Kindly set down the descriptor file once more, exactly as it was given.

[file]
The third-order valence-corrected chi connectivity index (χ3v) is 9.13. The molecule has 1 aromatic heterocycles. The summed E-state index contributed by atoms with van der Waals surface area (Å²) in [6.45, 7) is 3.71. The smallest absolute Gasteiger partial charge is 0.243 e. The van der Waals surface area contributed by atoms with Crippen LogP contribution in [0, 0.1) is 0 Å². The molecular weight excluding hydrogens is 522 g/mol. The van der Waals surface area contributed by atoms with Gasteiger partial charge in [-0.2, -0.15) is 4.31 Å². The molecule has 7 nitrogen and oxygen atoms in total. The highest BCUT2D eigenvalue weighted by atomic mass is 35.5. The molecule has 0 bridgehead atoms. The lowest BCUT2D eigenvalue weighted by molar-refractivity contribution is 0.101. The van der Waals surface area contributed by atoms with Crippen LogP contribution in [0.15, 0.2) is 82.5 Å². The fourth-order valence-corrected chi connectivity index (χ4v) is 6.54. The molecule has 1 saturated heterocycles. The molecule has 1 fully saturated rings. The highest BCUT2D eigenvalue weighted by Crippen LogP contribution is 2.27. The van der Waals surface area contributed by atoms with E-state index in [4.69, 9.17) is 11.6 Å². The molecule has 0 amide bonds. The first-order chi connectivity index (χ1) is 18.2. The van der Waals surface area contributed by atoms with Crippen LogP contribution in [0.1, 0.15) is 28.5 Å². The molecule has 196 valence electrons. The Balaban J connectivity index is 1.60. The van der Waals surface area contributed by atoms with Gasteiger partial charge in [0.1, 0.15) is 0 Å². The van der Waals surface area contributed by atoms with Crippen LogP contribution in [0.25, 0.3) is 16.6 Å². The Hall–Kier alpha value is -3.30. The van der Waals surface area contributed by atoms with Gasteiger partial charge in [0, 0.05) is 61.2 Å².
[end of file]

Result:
The third-order valence-corrected chi connectivity index (χ3v) is 9.13. The molecule has 1 aromatic heterocycles. The summed E-state index contributed by atoms with van der Waals surface area (Å²) in [6.45, 7) is 3.71. The smallest absolute Gasteiger partial charge is 0.243 e. The van der Waals surface area contributed by atoms with Crippen LogP contribution in [0, 0.1) is 0 Å². The molecular weight excluding hydrogens is 522 g/mol. The van der Waals surface area contributed by atoms with Gasteiger partial charge in [-0.2, -0.15) is 4.31 Å². The molecule has 7 nitrogen and oxygen atoms in total. The highest BCUT2D eigenvalue weighted by atomic mass is 35.5. The molecule has 0 bridgehead atoms. The lowest BCUT2D eigenvalue weighted by molar-refractivity contribution is 0.101. The van der Waals surface area contributed by atoms with Crippen LogP contribution in [0.15, 0.2) is 82.5 Å². The fourth-order valence-corrected chi connectivity index (χ4v) is 6.54. The molecule has 1 saturated heterocycles. The molecule has 1 fully saturated rings. The highest BCUT2D eigenvalue weighted by Crippen LogP contribution is 2.27. The van der Waals surface area contributed by atoms with E-state index in [4.69, 9.17) is 11.6 Å². The molecule has 0 amide bonds. The first-order chi connectivity index (χ1) is 18.2. The van der Waals surface area contributed by atoms with Crippen LogP contribution in [0.1, 0.15) is 28.5 Å². The molecule has 196 valence electrons. The Balaban J connectivity index is 1.60. The van der Waals surface area contributed by atoms with Gasteiger partial charge in [0.1, 0.15) is 0 Å². The van der Waals surface area contributed by atoms with Crippen LogP contribution in [0.25, 0.3) is 16.6 Å². The Hall–Kier alpha value is -3.30. The van der Waals surface area contributed by atoms with Gasteiger partial charge in [0, 0.05) is 61.2 Å².